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New Research Finds Gambling Help Lines as a Potential Pathway to Treatment for People with Gambling Disorders

by: NCRG Staff | Jun 8, 2011

Toll-free helgambling helplinesp lines have been a common first line of intervention for addictive disorders for many years with successful statewide tobacco help lines leading the way. While there has been research on gambling help lines since the 1990s, to our knowledge there has not been a study tracking help-line callers from their initial call to attendance at a counseling session – until now. With the percentage of people with a gambling disorder who seek treatment from a counselor, psychologist or self-help group such as Gamblers Anonymous at only between 7 and 12 percent (Slutske, 2006), the ability of a help line to promote attendance at a counseling session is vitally important. A new study published in Psychology of Addictive Behaviors provides data on the matriculation of people with gambling disorders from calling the help line to attending a counseling session and suggests potential best practices for increasing the number of callers seeking treatment (Weinstock et al., 2011).

Research Results

The researchers tracked data from more than 2,900 unique callers to the West Virginia Problem Gamblers Help Network (WVPGHN) from 2000 to 2009. The sample consists of all callers who were offered a referral for an in-person assessment and excludes people who did not qualify because they were not West Virginia residents, were calling inappropriately (i.e. prank calls) or their calls ended prematurely. Of the 2,900 callers who were offered a referral for treatment, 75 percent accepted the referral. Of that 75 percent, 72 percent attended the in-person assessment. Overall, 55 percent of people who were offered an in-person assessment by the help line staff attended the session.

Best Practices

The researchers suggest some methods for increasing assessment attendance. For example, the WVPGHN used a “warm transfer” method for referrals wherein the caller stayed on the line as the help line staff called a local clinician and scheduled an appointment. The “warm transfer,” along with other methods, such as scheduling the appointment within 72 hours of the call, have been shown to increase the caller’s attendance at the in-person assessment.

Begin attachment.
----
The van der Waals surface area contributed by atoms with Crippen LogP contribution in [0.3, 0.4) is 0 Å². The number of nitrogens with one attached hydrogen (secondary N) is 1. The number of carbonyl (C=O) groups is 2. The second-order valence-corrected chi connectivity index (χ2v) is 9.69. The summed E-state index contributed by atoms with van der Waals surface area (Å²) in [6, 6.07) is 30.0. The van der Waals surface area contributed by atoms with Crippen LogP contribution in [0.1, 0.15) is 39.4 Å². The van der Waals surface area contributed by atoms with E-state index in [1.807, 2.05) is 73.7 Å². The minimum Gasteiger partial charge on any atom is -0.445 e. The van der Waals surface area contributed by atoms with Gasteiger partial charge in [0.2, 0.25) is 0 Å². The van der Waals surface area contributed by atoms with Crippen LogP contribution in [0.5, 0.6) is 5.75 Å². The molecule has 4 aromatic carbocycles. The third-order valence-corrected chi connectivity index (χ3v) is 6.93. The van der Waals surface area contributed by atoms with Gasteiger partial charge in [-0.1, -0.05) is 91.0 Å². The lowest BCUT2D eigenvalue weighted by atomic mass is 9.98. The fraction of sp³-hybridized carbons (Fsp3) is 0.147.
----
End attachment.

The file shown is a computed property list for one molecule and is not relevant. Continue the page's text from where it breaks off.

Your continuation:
There are also demographic and clinical factors that influence whether or not callers attended the assessment. For example, callers with more severe problems and callers who may have been coerced to call (due to legal problems or pressure from a family member) were more likely to accept the referral and attend the session. Gender also played a role in attendance, with women being more likely to call the help line and make an appointment, but men more likely to attend the session. The researchers hypothesize that female callers may have more unstable home environments, a factor that can cause them to miss appointments with greater frequency (e.g. because of an inability to secure childcare or transportation).

More information about the article is available on the Psychology of Addictive Behaviors‘ website. Do you have thoughts or questions? Is there anything that you think would increase the number of people who seek treatment for gambling disorders?  Let us know in the Comments section below.

References

Slutske, W. S. (2006). Natural recovery and treatment-seeking in pathological gambling: results of two U.S. national surveys. American Journal of Psychiatry, 163(2), 297-302. doi:163/2/297 [pii] 10.1176/appi.ajp.163.2.297

Weinstock, J., Burton, S., Rash, C. J., Moran, S., Biller, W., Krudelbach, N., Phoenix, N., et al. (2011). Predictors of engaging in problem gambling treatment: Data from the West Virginia problem gamblers help network. Psychology of Addictive Behaviors: Journal of the Society of Psychologists in Addictive Behaviors. doi:10.1037/a0023240

*Photo by Flickr creative commons user willy_ochayaus

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